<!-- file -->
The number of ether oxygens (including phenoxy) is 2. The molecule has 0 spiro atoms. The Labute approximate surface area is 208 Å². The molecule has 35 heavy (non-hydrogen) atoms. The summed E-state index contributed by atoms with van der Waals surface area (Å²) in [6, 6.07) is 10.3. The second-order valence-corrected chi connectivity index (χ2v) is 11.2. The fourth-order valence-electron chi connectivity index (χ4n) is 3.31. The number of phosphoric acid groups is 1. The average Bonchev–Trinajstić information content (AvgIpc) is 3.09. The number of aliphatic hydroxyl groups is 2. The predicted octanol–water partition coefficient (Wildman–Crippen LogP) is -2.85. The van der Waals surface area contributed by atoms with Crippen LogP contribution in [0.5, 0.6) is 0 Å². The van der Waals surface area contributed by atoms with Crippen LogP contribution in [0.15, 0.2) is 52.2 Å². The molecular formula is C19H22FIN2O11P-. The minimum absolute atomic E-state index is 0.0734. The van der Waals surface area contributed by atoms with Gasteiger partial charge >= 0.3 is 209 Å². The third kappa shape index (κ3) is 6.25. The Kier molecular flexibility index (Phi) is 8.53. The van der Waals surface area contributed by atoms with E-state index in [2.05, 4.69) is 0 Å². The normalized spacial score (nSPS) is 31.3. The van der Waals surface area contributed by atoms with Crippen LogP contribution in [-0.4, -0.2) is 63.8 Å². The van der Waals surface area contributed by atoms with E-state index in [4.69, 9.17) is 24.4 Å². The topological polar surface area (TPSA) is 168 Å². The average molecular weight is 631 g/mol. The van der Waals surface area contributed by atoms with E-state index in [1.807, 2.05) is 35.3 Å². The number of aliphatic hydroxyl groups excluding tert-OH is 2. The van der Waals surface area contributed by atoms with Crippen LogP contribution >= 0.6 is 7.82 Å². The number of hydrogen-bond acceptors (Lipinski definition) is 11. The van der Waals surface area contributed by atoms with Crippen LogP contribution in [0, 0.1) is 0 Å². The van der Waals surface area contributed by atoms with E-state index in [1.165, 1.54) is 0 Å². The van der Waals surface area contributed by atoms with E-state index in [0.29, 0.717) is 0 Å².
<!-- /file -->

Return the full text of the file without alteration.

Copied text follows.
The number of ether oxygens (including phenoxy) is 2. The molecule has 0 spiro atoms. The Labute approximate surface area is 208 Å². The molecule has 35 heavy (non-hydrogen) atoms. The summed E-state index contributed by atoms with van der Waals surface area (Å²) in [6, 6.07) is 10.3. The second-order valence-corrected chi connectivity index (χ2v) is 11.2. The fourth-order valence-electron chi connectivity index (χ4n) is 3.31. The number of phosphoric acid groups is 1. The average Bonchev–Trinajstić information content (AvgIpc) is 3.09. The number of aliphatic hydroxyl groups is 2. The predicted octanol–water partition coefficient (Wildman–Crippen LogP) is -2.85. The van der Waals surface area contributed by atoms with Crippen LogP contribution in [0.5, 0.6) is 0 Å². The van der Waals surface area contributed by atoms with Crippen LogP contribution in [0.15, 0.2) is 52.2 Å². The molecular formula is C19H22FIN2O11P-. The minimum absolute atomic E-state index is 0.0734. The van der Waals surface area contributed by atoms with Gasteiger partial charge >= 0.3 is 209 Å². The third kappa shape index (κ3) is 6.25. The Kier molecular flexibility index (Phi) is 8.53. The van der Waals surface area contributed by atoms with E-state index in [2.05, 4.69) is 0 Å². The normalized spacial score (nSPS) is 31.3. The van der Waals surface area contributed by atoms with Crippen LogP contribution in [-0.4, -0.2) is 63.8 Å². The van der Waals surface area contributed by atoms with E-state index in [4.69, 9.17) is 24.4 Å². The topological polar surface area (TPSA) is 168 Å². The average molecular weight is 631 g/mol. The van der Waals surface area contributed by atoms with E-state index in [1.807, 2.05) is 35.3 Å². The number of aliphatic hydroxyl groups excluding tert-OH is 2. The van der Waals surface area contributed by atoms with Crippen LogP contribution >= 0.6 is 7.82 Å². The number of hydrogen-bond acceptors (Lipinski definition) is 11. The van der Waals surface area contributed by atoms with Crippen LogP contribution in [0, 0.1) is 0 Å². The van der Waals surface area contributed by atoms with E-state index in [1.165, 1.54) is 0 Å². The van der Waals surface area contributed by atoms with E-state index in [0.29, 0.717) is 0 Å².